Don Wittman

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Don Wittman
Wittman 2002.jpg
Wittman broadcasting the 2002 Winter Olympics
Donald Rae Wittman[1]

October 9, 1936[1]
DiedJanuary 19, 2008(2008-01-19) (aged 71)
Other namesWitt
OccupationCBC sportscaster

Donald Rae Wittman (October 9, 1936[1] – January 19, 2008) was a Canadian sportscaster.

Early life and education[edit]

Born in Herbert, Saskatchewan, Wittman attended the University of Saskatchewan and got his start in the field of broadcasting as a news reporter with CFQC radio in Saskatoon in 1955.[2]


Wittman began his long association with CBC Sports on January 1, 1961. He joined CBWT's supper-hour news program 24Hours in 1970 as sports anchor alternating with Bob Picken. He also worked on Winnipeg Jets television and radio broadcasts.[citation needed]

During the late 1970s–early 1980s, Wittman hosted Western Express, a half-hour weekly program broadcast in Western Canada which consisted of lottery ticket drawings for the lottery of the same name. The format of the series included Wittman co-hosting with media and community personalities from towns and cities across the region and conducting interviews in-between ticket drawings. (Western Express later changed its name to The Western and converted to a scratch-card lottery format).[citation needed]

Four-storey building clad in white and grey siding, and a memorial plaque for the hostage incident
Israeli Olympic team's building in the Olympic Village

During the Munich massacre crisis at the 1972 Summer Olympics, Wittman and Bob Moir crawled through a hole in a fence to access the Olympic Village and give live reports, while posing as medical staff on the 1972 Canadian Olympic team.[3][4] Wittman and Moir were 50 metres (160 ft) away from the Israeli Olympic team building, and could see the nine hostages sitting in a circle, guarded by the Palestinian terrorist group Black September. They filed radio reports to the CBC, and remained on location all day until the hostages were loaded onto a bus.[5]

In a 1994 interview, Moir discussed the decision to sneak into the Olympic Village by saying,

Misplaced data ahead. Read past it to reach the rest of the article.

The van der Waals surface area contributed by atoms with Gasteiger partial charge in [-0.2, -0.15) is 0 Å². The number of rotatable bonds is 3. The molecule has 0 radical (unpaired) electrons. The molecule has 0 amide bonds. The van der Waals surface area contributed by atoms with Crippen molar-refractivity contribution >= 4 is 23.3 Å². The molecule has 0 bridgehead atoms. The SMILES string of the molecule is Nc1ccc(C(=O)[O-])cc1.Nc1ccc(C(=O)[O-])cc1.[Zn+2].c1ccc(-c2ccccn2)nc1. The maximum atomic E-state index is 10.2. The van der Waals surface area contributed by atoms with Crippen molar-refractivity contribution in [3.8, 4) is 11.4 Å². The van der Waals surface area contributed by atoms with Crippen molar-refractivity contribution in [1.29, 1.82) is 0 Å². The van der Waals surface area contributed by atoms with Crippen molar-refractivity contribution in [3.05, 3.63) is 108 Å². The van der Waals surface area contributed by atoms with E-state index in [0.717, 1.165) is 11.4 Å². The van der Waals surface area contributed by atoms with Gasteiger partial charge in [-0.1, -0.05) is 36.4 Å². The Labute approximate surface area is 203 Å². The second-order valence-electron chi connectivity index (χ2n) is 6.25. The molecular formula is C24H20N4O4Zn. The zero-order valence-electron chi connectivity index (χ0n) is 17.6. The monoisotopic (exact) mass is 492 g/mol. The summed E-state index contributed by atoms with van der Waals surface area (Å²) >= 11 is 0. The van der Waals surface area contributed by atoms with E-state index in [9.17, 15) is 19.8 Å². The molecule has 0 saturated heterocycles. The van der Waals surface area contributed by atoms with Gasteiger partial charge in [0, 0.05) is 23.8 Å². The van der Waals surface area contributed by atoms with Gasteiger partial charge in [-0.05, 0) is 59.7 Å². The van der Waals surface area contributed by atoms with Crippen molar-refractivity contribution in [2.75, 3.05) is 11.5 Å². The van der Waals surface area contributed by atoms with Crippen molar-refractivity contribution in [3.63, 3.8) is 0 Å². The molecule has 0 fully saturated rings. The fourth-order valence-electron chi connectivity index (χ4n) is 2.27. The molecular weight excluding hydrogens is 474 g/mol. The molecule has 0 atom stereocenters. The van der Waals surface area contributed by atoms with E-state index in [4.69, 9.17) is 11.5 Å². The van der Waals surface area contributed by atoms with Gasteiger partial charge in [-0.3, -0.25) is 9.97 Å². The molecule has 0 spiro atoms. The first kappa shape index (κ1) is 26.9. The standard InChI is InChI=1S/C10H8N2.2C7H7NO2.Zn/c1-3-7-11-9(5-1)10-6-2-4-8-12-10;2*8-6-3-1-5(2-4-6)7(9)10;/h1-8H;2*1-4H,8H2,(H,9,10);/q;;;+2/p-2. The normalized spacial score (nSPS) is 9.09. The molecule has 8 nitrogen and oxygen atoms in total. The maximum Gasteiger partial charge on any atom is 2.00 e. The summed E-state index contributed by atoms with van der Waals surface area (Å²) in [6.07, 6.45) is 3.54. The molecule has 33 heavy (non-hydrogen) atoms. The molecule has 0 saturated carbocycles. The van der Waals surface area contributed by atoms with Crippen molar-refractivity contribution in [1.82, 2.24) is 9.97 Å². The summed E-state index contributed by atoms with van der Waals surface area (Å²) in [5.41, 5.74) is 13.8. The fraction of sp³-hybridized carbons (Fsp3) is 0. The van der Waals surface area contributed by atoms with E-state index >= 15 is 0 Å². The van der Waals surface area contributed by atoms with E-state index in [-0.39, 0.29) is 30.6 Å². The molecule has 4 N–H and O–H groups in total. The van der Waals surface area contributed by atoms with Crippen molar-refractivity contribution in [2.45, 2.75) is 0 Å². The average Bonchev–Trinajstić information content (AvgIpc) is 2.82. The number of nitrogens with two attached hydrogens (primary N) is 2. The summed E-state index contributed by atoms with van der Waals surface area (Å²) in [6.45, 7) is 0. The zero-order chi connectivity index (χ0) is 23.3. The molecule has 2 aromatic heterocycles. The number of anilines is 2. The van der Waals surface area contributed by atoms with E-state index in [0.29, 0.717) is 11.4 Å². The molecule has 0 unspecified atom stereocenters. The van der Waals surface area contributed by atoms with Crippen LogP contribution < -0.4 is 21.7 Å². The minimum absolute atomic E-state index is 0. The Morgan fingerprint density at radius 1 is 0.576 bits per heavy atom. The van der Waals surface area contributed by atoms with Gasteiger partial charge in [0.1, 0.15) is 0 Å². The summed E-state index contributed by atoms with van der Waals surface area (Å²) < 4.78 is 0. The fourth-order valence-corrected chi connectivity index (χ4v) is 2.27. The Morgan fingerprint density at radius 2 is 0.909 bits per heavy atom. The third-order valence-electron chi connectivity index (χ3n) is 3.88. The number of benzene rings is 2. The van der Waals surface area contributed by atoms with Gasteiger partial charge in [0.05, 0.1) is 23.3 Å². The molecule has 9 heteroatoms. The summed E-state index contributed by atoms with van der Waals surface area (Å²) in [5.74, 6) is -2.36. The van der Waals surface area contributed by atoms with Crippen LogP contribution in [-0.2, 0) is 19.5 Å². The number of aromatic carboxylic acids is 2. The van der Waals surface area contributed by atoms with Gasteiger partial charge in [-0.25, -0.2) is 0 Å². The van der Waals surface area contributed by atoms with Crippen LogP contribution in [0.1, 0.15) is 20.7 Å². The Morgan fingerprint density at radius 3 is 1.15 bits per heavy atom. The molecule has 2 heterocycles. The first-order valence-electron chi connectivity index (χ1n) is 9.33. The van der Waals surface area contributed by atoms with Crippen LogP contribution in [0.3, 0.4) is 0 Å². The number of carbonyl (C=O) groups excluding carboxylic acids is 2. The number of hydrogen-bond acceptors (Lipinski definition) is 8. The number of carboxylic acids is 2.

"We were young and stupid, I guess. [Wittman] and I have always done things like that. We always went after the story."[5]

As a sportscaster, Wittman covered many sports including athletics, baseball, basketball, golf, and was most known as a commentator and announcer for the CBC's CFL coverage, on Hockey Night in Canada, and for major Canadian and international curling tournaments.[2]

Famous events covered by Wittman include Donovan Bailey's 100m sprint world record at the 1996 Summer Olympics[2] and the infamous brawl between Canada and the Soviet Union at the 1987 World Junior Ice Hockey Championships.[citation needed]


On January 19, 2008, Wittman died as a result of cancer in a Winnipeg hospital surrounded by his family.[6] He was seventy-one years old, survived by his wife, Judy, two daughters, Karen and Kristen and a son, David.


Wittman won two ACTRA awards,[2] was named Broadcaster of the Year by Sports Media Canada in 2002,[7] and named to the Canadian Curling Hall of Fame in 2003.[8][9] He was inducted into the CBC Sports Hall of Fame in January 2008.[10] Wittman is an "Honoured Member" of the Manitoba Hockey Hall of Fame. He was inducted into the Canadian Football Hall of Fame in 1990.


  1. ^ a b c "Obituary: Donald Rae Wittman". Passages. 20 January 2008. Retrieved 2008-01-22.
  2. ^ a b c d "Don Wittman - CBC Sports". CBC Personalities. CBC. Archived from the original on 2007-02-09.
  3. ^ Keyser, Tom (November 18, 1995). "Wittman: The don of TV sportscasters is a class act beyond words". Calgary Herald. Calgary, Alberta. p. 47.icon of an open green padlock
  4. ^ King, Randall (March 16, 2001). "Witness to terror". Winnipeg Sun. Winnipeg, Manitoba. p. 25.icon of an open green padlock
  5. ^ a b Rud, Jeff (August 27, 1994). "Munich massacre changed the way we view Games". Times Colonist. Victoria, British Columbia. p. 11.icon of an open green padlock
  6. ^ "CBC Sports' Don Wittman dies". CBC Sports. 2008-01-19.
  7. ^ "Don Wittman, CBC Winnipeg – 2002 – Award for Outstanding Sports Broadcasting". Sports Media Canada. Archived from the original on 2008-01-23. Retrieved 2007-12-15.
  8. ^ "Inductees". Canadian Curling Hall of Fame. Canadian Curling Association. Archived from the original on 2007-10-05. Retrieved 2007-12-15.
  9. ^ "CBC's Wittman to join curling hall of fame". CBC Sports. 2003-03-06. Retrieved 2007-12-15.
  10. ^ Sinclair, Gordon Jr. (2007-12-15). "Sports icon Don Wittman faces the battle of his life". Winnipeg Free Press. Retrieved 2007-12-15.[dead link]

Further listening[edit]

External links[edit]

Preceded by
CBC Television Lead Curling announcer
Succeeded by
Preceded by CBC Television Lead Curling announcer
Succeeded by
Preceded by Stanley Cup Finals Canadian network television play-by-play announcer
1985-1986 (Wittman called games in Edmonton in 1985 and games Calgary in 1986 on CBC
Succeeded by